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Software Project Management

Software Project Management

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Software Project Management

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  1. Software Project Management Session 9: Project Control Q7503, Fall 2002

  2. Today • Session 8 Review • Project Control • Status Reporting • Earned Value Analysis • MS Project Q7503, Fall 2002

  3. Session 8 Review • Project roles and team structure • CMM • Requirements Q7503, Fall 2002

  4. Project Control • Ongoing effort to keep your project on track • 4 primary activities: • 1. Planning performance • A SDP, schedule, and a control process • 2. Measuring status of work performed • Actuals • 3. Comparing to baseline • Variances • 4. Taking corrective action as needed • Response • Prerequisite to good control is a good plan Q7503, Fall 2002

  5. Project Control • “Control” • Power, authority, domination. No. • Guiding a course of action to meet an objective. Yes. • Principles • Work is controlled, not workers • Control helps workers be more effective & efficient • Control based on work completed • Use concrete deliverables • Balance • Appropriate level between too much and too little • Includes: • Micro-managing vs. neglect • Too much tracking detail vs. too little Q7503, Fall 2002

  6. Progress Monitoring • The 3 key Progress Monitoring Questions • What is the actual status? • If there’s a variance, what is cause? • What to do about it? • Possible responses • 1. Ignore • 2. Take corrective action • 3. Review the plan Q7503, Fall 2002

  7. Progress Monitoring • Monitoring rates • Daily, weekly, monthly • If problems occur – then adjust • You may have to monitor problem areas more closely • For some period of time • Almost always there’s one or more areas under closer scrutiny • Status Reporting • Part of the communications management plan • Which is usually just a section of SDP Q7503, Fall 2002

  8. Status Reports • From team to PM, from PM to stakeholders • Typical format for latter • Summary • Accomplishments for this period (done) • Tasks, milestones, metrics • Plans for next period (to-do) • Risk analysis and review • Issues & Actions • Shoot for weekly updates • Email notes, then hold brief meeting • More frequently during crises Q7503, Fall 2002

  9. Programming Status Reporting • A programmer reports that he’s 90% done. • What does this mean? • A programmer reports completing 4,000 LOC on estimated 5,000 LOC effort. • Is this 80% complete? • Quality? • Ratio, estimated to completed? • Your estimates could have been wrong • If you can’t measure scope or quality you don’t know “reality” • You really only know cost (hours spent) • How can you improve this? Q7503, Fall 2002

  10. Binary Reporting • Work packages (tasks) can only be in one of 2 states: complete or incomplete • No partial credit • Preferred to anything subjective! • “90% Complete Syndrome” • Software is 90% complete 90% of the time • Use lower-level task decomposition • Tangible exit criteria • Plan for 4-80 staff hours of effort per task Q7503, Fall 2002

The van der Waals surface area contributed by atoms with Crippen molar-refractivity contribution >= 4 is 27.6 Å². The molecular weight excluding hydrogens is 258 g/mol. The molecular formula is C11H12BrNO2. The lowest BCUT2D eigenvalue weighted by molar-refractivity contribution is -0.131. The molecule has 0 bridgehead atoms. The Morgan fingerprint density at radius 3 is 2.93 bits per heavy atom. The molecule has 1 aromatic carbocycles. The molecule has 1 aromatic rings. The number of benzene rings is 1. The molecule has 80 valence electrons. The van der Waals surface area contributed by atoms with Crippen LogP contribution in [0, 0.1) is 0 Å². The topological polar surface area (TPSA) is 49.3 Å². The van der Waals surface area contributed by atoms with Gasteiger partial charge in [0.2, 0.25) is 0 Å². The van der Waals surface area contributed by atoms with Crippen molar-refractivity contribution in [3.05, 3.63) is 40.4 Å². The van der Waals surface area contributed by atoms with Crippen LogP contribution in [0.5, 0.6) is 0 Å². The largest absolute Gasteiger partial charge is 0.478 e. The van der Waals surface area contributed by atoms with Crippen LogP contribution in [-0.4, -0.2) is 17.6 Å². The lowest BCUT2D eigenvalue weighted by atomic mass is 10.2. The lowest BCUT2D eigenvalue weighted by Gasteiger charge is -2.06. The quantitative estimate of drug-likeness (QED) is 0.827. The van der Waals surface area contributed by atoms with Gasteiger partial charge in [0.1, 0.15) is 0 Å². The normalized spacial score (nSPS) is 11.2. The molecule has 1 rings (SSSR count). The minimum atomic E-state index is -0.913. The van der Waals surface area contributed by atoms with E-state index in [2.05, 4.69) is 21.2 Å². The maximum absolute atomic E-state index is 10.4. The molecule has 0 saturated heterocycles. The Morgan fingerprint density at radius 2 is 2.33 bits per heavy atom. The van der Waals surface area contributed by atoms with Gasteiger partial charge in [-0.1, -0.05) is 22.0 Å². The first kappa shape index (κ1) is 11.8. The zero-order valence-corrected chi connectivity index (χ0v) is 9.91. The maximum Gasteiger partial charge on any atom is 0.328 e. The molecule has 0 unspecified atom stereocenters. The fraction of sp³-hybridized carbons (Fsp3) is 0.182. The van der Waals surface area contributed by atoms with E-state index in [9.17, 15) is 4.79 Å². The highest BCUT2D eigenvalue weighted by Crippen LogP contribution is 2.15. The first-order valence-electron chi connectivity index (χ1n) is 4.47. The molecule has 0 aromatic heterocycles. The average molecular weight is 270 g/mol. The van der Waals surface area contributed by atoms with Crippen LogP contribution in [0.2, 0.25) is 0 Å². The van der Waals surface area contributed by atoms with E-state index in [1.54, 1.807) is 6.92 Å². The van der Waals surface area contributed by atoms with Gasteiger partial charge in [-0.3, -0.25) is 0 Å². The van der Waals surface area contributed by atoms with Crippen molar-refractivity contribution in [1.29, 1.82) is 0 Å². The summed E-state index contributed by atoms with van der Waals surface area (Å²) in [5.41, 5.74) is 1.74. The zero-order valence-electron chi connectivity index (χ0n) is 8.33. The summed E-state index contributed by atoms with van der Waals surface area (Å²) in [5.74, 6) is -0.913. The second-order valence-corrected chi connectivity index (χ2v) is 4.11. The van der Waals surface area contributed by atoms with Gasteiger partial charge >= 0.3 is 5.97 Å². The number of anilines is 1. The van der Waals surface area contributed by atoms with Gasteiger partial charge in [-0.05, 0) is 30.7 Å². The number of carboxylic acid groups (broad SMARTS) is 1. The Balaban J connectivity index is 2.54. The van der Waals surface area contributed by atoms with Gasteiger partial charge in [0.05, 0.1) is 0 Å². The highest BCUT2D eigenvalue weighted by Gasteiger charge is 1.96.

11. Earned Value Analysis (EVA) • a.k.a. Earned Value Management (EVM) • a.k.a. Variance Analysis • Metric of project tracking • “What you got for what you paid” • Physical progress • Pre-EVA ‘traditional’ approach • 1. Planned time and costs • 2. Actual time and costs • Progress: compare planned vs. actual • EVA adds third dimension: value • Planned, actual, earned Q7503, Fall 2002

  12. Earned Value Analysis • Forecasting • Old models include cost & expenditure • EVA adds schedule estimation • Measured in dollars or hours • Often time used in software projects • Performance Measurement Baseline (PMB) • Time-phased budget plan against which contract performance is measured • Cost & schedule variances go against this • Best via a bottom-up plan Q7503, Fall 2002

  13. Earned Value Analysis • Different methods are available • Binary Reporting • Others include • Based on % complete • Weights applied to milestones • EVA can signal errors as early as 15% into project • Alphabet Soup Q7503, Fall 2002

  14. Earned Value Analysis • 3 major components • BCWS: Budgeted Cost of Work Scheduled • Now called “Planned Value” (PV) • “Yearned” • How much work should be done? • BCWP: Budgeted Cost of Work Performed • Now called “earned value” (EV) • “Earned” • How much work is done? • BCWS * % complete • ACWP: Actual Cost of Work Performed • Now called “Actual Cost” (AC) • “Burned” • How much did the work done cost? Q7503, Fall 2002

  15. Derived EVA Variances • SV: Schedule Variance • BCWP – BCWS • Planned work vs. work completed • CV: Cost Variance • BCWP – ACWP • Budgeted costs vs. actual costs • Negatives are termed ‘unfavorable’ • Can be plotted on ‘spending curves’ • Cumulative cost (Y axis) vs. Time (X axis) • Typically in an ‘S’ shape • “What is the project status”? • You can use variances to answer this Q7503, Fall 2002

  16. Earned Value Analysis Q7503, Fall 2002

  17. Derived EVA Ratios • SPI: Schedule Performance Index • BCWP / BCWS • CPI: Cost Performance Index • BCWP / ACWP • Problems in project if either of these less than 1 (or 100%) Q7503, Fall 2002